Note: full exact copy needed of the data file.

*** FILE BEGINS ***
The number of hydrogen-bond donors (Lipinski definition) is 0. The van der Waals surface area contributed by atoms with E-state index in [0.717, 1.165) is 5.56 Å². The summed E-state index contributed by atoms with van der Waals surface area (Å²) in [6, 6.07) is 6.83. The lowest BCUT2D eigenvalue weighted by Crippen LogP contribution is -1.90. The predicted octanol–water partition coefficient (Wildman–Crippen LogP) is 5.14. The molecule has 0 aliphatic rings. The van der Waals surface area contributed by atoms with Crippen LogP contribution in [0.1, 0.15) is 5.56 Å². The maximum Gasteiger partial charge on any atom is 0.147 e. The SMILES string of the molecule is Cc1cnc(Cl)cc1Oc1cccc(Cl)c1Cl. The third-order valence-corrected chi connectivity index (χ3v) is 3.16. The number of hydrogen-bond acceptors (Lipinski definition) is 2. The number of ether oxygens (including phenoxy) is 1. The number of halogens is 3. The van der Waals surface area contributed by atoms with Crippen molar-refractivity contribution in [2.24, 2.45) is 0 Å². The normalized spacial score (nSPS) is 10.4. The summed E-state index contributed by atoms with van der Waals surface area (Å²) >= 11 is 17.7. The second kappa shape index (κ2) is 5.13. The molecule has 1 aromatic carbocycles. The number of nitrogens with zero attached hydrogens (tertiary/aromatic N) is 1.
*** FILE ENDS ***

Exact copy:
The number of hydrogen-bond donors (Lipinski definition) is 0. The van der Waals surface area contributed by atoms with E-state index in [0.717, 1.165) is 5.56 Å². The summed E-state index contributed by atoms with van der Waals surface area (Å²) in [6, 6.07) is 6.83. The lowest BCUT2D eigenvalue weighted by Crippen LogP contribution is -1.90. The predicted octanol–water partition coefficient (Wildman–Crippen LogP) is 5.14. The molecule has 0 aliphatic rings. The van der Waals surface area contributed by atoms with Crippen LogP contribution in [0.1, 0.15) is 5.56 Å². The maximum Gasteiger partial charge on any atom is 0.147 e. The SMILES string of the molecule is Cc1cnc(Cl)cc1Oc1cccc(Cl)c1Cl. The third-order valence-corrected chi connectivity index (χ3v) is 3.16. The number of hydrogen-bond acceptors (Lipinski definition) is 2. The number of ether oxygens (including phenoxy) is 1. The number of halogens is 3. The van der Waals surface area contributed by atoms with Crippen molar-refractivity contribution in [2.24, 2.45) is 0 Å². The normalized spacial score (nSPS) is 10.4. The summed E-state index contributed by atoms with van der Waals surface area (Å²) >= 11 is 17.7. The second kappa shape index (κ2) is 5.13. The molecule has 1 aromatic carbocycles. The number of nitrogens with zero attached hydrogens (tertiary/aromatic N) is 1.